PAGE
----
This was a question co-authors Nicola Gennailoi, Andrei Shleifer and Robert Vishny deigned to pose in their latest research.
They said: In standard economic theory financial crises are seen as market responses to catastrophic but very unlikely events, sometimes referred to as black swans. Historically, however, financial crises have occurred quite often, particularly after periods of prolonged debt growth. How can crises be at the same time systematic and yet catch investors by surprise
The answer, it seems, is due to the psychology of investor beliefs and to the mechanism of representativeness.
“We model representativeness as inducing people to overestimate the probability of outcomes that are only relatively more likely,” Gennaioli explained. “For instance, why do we think that many Irishmen are red-haired The reason is that red hair is more common among the Irish than among other people. While only one-hundredth of the world population is red-haired, one tenth of the Irish population is. In absolute terms, red hair is uncommon among the Irish too, but we make a mistake because we mix up relative and absolute numerosity.”
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This research ? the first of a set of studies that will look at the role of investor psychology ? served to highlight that investor intuition naturally yields boom-bust financial cycles. For example: after a series of good financial news the probability of other good news is overestimated, leading to investors becoming optimistic and increasing debt.
Intermixed bad news does little in terms of changing investors’ mood because good outcomes still seem more likely. Debt will then continue to grow despite early warnings, the authors said. But when a string of bad news occurs, the bad outcome becomes sufficiently more likely that the representative scenario changes from boom to bust, leading investors to overreact.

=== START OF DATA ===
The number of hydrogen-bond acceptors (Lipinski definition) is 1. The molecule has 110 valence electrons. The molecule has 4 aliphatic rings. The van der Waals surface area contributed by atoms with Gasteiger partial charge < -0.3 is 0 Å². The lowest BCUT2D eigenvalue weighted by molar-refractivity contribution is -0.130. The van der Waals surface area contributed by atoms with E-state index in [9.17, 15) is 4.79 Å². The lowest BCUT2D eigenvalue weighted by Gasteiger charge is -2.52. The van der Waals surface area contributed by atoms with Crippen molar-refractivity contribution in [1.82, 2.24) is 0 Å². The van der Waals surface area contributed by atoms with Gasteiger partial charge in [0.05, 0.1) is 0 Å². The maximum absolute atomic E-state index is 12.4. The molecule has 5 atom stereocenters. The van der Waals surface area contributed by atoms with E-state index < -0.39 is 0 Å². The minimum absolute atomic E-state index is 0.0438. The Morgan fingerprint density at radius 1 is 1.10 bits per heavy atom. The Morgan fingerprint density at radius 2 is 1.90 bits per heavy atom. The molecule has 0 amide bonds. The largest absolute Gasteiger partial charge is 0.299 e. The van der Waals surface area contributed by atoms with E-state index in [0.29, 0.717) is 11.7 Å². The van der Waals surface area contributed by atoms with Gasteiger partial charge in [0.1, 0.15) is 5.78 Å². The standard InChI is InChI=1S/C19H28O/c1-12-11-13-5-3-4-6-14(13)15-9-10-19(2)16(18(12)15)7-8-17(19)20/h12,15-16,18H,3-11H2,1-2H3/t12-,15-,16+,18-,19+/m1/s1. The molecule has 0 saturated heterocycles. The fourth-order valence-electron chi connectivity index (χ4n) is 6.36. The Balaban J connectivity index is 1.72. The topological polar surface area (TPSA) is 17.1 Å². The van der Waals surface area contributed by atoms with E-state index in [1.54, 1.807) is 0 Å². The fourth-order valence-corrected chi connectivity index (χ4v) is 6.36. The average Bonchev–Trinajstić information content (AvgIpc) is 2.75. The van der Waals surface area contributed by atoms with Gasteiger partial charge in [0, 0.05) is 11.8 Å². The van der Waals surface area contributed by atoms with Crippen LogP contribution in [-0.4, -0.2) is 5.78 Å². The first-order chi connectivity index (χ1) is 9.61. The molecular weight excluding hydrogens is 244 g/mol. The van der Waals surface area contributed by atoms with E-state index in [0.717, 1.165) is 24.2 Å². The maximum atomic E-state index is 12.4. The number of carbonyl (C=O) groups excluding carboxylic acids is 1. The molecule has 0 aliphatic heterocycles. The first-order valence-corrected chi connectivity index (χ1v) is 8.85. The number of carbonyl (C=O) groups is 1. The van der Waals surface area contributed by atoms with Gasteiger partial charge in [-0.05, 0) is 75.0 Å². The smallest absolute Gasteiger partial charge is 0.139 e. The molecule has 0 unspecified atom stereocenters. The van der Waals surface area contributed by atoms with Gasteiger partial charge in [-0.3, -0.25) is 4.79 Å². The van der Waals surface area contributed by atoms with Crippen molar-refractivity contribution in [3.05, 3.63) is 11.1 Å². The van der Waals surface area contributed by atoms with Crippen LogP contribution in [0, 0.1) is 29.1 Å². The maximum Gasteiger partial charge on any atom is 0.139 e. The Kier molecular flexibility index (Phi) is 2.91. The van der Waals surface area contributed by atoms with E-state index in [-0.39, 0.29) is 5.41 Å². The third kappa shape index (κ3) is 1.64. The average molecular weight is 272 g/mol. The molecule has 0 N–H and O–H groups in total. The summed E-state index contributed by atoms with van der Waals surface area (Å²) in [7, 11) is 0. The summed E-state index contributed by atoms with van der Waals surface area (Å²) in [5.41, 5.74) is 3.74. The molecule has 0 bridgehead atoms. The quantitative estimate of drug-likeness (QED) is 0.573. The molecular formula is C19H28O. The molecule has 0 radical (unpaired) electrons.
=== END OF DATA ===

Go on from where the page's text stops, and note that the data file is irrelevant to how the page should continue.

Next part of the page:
“Bad news episodes,” the research claimed, “are dangerous because they very quickly change representation, not because of the objective (and unlikely) consequences they bring about.”
Financial crises can thus be systematic and yet catch markets by surprise because investors overreact to the then recent good news and fail to recognise the similarities among the different pre-crisis bubbles.
Of this, Gennaioli explained: “Financial innovation is in principle desirable, but it can lead to bad outcomes if psychological factors cause investors to neglect the risks of new securities. Financial authorities, moreover, should certainly promote financial literacy policies, but they should also pay attention to increasingly available data on the systematic errors embodied in investor beliefs. This data may help monetary policy to stabilise markets against the vagaries of investor sentiment.”
“Never let a good crisis go to waste” has been attributed to Winston Churchill in reference to the conditions post the Second World War that allowed for the formation of the United Nations. It of course refers to the peculiar environment that surrounds people in the midst of a crisis where somehow all paradigms seem up for debate and rules are to be questioned.